COI Funded Project: The Dynami The Dynamic Land/Sea Margin: Links between Climate Change, Permafrost Stability and Terrestrial Organic Carbon Export from the Mackenzie River, Canadian Arctic Exchange c Land/Sea Margin
Project Funded: 2005
Key Words: Arctic Ocean, Carbon, Nearshore Processes, Climatology, Sedimentology
Arctic coastal environments have been identified as among the most vulnerable regions to anthropogenically-driven climate change. Given this, it is important to fully understand the interplay between the natural processes that maintain the prevailing conditions in the Arctic , and to determine the sensitivity of these processes to anthropogenically-driven perturbation in order to better predict how such future changes may affect this region. The Arctic Ocean receives input from many major and minor rivers on the Eurasian and North American continents. The collective drainage area of these rivers contains half of the global soil carbon inventory and drain low-lying wetland tundra and underlying permafrost soils rich in organic carbon (OC). The rivers entrain large quantities of these terrigenous materials in their suspended loads, and deliver them to shallow deltas and shelves covered by ice for most of the year. Although the widespread permafrost soils in the Arctic rim have the ability to retain terrestrial OC for many millennia, evidence indicates that one consequence of the global warming trend is rapid permafrost destabilization, and the abrupt release of carbon stored in this vast reservoir to the oceans and atmosphere. In order to establish whether this process is underway, and to evaluate its impact on biogeochemical processes on Arctic shelves, it is important that we examine current and past supply of terrigenous OC to Arctic river systems. We predict that permafrost destabilization will result in the release of old OC. Whether this is in fact the case remains unclear, as does the ultimate fate of this terrestrial OC. We hypothesize that the large scale retreat of permafrost soils will manifest itself in downstream reservoirs as an increased flux of old carbon. We propose to collect sediment cores from small “stranded” lakes in the Mackenzie River Delta, and to evaluate their utility as historical records of past permafrost stability by assessing variations in the age and flux of terrestrial OC. In late summer, we will stage a two-week field program from Inuvik on the Tuktoyaktuk Peninsula . After a preliminary chronology for the cores has been established, we will submit sediment samples for bulk OC radiocarbon analysis at the NOSAMS facility in order to gain a first assessment of potential variations in OC age from the pre-industrial period to the present-day that would indicate changes in soil OC dynamics associated with permafrost stability. Assuming we are successful in establishing robust chronologies and preliminary 14C signatures for these lake sediments, we will then be well positioned to write a compelling proposal to NSF Arctic Natural Sciences to explore these records in detail using molecular 14C techniques, and to compare and contrast records from other drainage basins in the Arctic.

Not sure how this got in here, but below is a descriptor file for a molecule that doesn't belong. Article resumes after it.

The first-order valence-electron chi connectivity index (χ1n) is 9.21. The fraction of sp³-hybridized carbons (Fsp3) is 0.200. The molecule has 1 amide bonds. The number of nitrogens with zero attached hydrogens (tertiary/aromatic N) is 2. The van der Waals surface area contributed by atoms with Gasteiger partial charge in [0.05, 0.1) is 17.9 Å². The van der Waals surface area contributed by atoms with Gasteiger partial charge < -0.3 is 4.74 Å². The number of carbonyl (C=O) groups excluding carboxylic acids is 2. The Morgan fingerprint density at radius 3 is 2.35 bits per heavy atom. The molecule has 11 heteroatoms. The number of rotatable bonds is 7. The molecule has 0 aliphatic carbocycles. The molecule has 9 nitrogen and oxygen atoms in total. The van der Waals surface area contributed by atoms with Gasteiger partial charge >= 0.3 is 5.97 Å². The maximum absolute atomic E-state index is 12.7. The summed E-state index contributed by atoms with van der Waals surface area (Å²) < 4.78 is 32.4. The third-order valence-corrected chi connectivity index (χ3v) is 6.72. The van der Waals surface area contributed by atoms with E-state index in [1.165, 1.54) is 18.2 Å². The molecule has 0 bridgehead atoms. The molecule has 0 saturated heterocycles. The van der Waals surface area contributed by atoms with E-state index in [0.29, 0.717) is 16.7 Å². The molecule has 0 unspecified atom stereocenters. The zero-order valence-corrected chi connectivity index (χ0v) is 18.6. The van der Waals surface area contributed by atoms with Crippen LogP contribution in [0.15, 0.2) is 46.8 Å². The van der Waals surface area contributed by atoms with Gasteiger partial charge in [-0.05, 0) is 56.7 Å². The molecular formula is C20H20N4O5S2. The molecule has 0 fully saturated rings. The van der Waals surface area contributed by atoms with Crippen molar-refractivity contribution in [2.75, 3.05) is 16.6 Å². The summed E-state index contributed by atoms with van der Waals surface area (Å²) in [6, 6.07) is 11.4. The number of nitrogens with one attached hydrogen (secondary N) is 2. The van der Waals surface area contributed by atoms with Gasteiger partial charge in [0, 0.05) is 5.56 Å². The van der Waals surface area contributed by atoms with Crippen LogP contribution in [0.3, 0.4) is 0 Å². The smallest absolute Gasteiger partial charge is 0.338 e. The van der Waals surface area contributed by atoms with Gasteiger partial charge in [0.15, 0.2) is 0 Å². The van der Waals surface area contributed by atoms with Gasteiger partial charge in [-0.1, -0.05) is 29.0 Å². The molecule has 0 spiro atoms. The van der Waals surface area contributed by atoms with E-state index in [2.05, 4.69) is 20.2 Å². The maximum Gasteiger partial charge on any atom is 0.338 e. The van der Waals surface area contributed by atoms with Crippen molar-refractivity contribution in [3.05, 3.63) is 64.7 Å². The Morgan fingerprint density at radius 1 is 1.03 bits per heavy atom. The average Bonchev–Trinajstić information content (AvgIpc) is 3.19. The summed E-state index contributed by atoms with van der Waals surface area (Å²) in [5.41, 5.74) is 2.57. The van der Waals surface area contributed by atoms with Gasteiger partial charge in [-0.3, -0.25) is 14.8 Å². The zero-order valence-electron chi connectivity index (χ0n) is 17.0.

Originally published: January 1, 2005